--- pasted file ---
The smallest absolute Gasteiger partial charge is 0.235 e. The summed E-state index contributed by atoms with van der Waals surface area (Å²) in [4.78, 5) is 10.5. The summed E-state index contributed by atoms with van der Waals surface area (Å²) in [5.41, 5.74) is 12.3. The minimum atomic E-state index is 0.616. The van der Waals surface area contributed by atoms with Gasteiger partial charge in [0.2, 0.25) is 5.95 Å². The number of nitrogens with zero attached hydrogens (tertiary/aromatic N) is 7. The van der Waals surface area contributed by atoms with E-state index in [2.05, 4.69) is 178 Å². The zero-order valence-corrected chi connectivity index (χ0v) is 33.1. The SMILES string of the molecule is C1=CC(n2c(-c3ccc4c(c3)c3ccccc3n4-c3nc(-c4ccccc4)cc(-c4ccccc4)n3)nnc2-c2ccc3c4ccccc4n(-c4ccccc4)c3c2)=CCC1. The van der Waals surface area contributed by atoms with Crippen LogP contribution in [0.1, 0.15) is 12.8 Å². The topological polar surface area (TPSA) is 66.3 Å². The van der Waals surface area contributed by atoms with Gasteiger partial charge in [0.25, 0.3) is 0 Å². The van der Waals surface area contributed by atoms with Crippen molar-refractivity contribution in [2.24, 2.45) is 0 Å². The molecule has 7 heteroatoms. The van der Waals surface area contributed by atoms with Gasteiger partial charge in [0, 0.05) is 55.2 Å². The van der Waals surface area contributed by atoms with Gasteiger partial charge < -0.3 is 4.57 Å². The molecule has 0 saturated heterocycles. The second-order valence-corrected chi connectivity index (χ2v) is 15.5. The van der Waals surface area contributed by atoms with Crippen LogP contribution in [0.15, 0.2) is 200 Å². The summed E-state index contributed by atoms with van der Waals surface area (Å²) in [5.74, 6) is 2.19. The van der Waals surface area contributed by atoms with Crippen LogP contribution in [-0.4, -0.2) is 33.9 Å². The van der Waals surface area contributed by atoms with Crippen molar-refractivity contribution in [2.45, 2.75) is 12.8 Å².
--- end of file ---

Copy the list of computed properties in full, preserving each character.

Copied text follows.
The smallest absolute Gasteiger partial charge is 0.235 e. The summed E-state index contributed by atoms with van der Waals surface area (Å²) in [4.78, 5) is 10.5. The summed E-state index contributed by atoms with van der Waals surface area (Å²) in [5.41, 5.74) is 12.3. The minimum atomic E-state index is 0.616. The van der Waals surface area contributed by atoms with Gasteiger partial charge in [0.2, 0.25) is 5.95 Å². The number of nitrogens with zero attached hydrogens (tertiary/aromatic N) is 7. The van der Waals surface area contributed by atoms with E-state index in [2.05, 4.69) is 178 Å². The zero-order valence-corrected chi connectivity index (χ0v) is 33.1. The SMILES string of the molecule is C1=CC(n2c(-c3ccc4c(c3)c3ccccc3n4-c3nc(-c4ccccc4)cc(-c4ccccc4)n3)nnc2-c2ccc3c4ccccc4n(-c4ccccc4)c3c2)=CCC1. The van der Waals surface area contributed by atoms with Crippen LogP contribution in [0.1, 0.15) is 12.8 Å². The topological polar surface area (TPSA) is 66.3 Å². The van der Waals surface area contributed by atoms with Gasteiger partial charge in [0.25, 0.3) is 0 Å². The van der Waals surface area contributed by atoms with Crippen molar-refractivity contribution in [2.24, 2.45) is 0 Å². The molecule has 7 heteroatoms. The van der Waals surface area contributed by atoms with Gasteiger partial charge in [0, 0.05) is 55.2 Å². The van der Waals surface area contributed by atoms with Gasteiger partial charge < -0.3 is 4.57 Å². The molecule has 0 saturated heterocycles. The second-order valence-corrected chi connectivity index (χ2v) is 15.5. The van der Waals surface area contributed by atoms with Crippen LogP contribution in [0.15, 0.2) is 200 Å². The summed E-state index contributed by atoms with van der Waals surface area (Å²) in [5.74, 6) is 2.19. The van der Waals surface area contributed by atoms with Crippen LogP contribution in [-0.4, -0.2) is 33.9 Å². The van der Waals surface area contributed by atoms with Crippen molar-refractivity contribution in [2.45, 2.75) is 12.8 Å².